The New York Times says on this day in 1903 the U.S. Department of Commerce and Labor was established. Dullsville, right? Wrong! Here are three exciting things you can say about it next time you get the chance — say, at a quiet moment during your Valentine’s Day evening:

1. It represented a victory for Theodore Roosevelt’s particular style of leadership — using press coverage to pressure Congress. While McKinley had begun to use the press in a modern way — issuing press releases to try to control coverage and so forth — Roosevelt did it much better, largely because reporters did not drop dead of boredom when he opened his mouth. Roosevelt also wasn’t above a deft bit of — spin? fibbing? — as previously discussed on this blog.

2. It represented a position on antitrust somewhere between the unashamedly pro-corporate wing of the Republican Party, as represented by e.g. Nelson Aldrich, and the populist wing of the Democratic Party. By lodging investigatory and subpoena powers in an executive bureaucracy, Roosevelt was able to go after trusts he thought were misbehaving and leave alone those he thought were fairly tame. This discretion represented a prima facie fudge (that’s technical legalese, special for CharleyCarp) of the Sherman Antitrust Act, which forbade “every combination” in restraint of trade. But as was typical of Roosevelt, there was a good deal of constructive bluster and a bit less actual prosecution. Remind me to tell you about Justice Holmes and the Northern Securities case come March 14.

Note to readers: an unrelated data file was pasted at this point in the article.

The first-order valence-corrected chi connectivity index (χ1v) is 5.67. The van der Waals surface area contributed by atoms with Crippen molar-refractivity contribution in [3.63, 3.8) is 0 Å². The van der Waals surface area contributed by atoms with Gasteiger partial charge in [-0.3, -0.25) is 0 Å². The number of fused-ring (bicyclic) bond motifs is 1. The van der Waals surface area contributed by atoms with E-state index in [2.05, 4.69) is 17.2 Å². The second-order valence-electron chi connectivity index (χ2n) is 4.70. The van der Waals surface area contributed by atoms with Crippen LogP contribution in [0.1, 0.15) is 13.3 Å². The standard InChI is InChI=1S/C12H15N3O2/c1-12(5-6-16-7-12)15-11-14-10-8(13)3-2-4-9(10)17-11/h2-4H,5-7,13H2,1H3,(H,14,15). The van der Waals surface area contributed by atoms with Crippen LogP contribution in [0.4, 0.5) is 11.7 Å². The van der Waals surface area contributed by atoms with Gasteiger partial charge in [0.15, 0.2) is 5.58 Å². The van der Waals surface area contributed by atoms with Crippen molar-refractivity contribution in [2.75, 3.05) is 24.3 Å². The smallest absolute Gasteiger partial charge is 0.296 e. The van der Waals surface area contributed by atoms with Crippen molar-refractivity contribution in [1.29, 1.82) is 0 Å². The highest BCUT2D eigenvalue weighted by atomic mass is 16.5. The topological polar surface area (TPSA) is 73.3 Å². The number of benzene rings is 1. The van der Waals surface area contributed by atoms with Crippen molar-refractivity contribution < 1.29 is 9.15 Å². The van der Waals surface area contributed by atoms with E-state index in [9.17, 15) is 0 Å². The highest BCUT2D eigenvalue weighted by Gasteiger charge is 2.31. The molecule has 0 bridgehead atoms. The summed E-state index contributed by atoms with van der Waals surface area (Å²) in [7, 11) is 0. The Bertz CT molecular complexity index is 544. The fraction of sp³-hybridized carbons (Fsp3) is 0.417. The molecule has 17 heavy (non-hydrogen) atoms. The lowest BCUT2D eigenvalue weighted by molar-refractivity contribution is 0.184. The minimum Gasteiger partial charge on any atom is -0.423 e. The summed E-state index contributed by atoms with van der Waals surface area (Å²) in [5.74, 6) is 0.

3. If you squint just right at the provisions to collect and publicize information about corporate accounting, coupled with Roosevelt’s annoyance at stock-watering, you can see the beginnings of the Securities and Exchange Commission, there. Which reminds me of the pre-Security Analysis career of David Dodd, but we can’t do all our “this day” material at once, can we? Another time.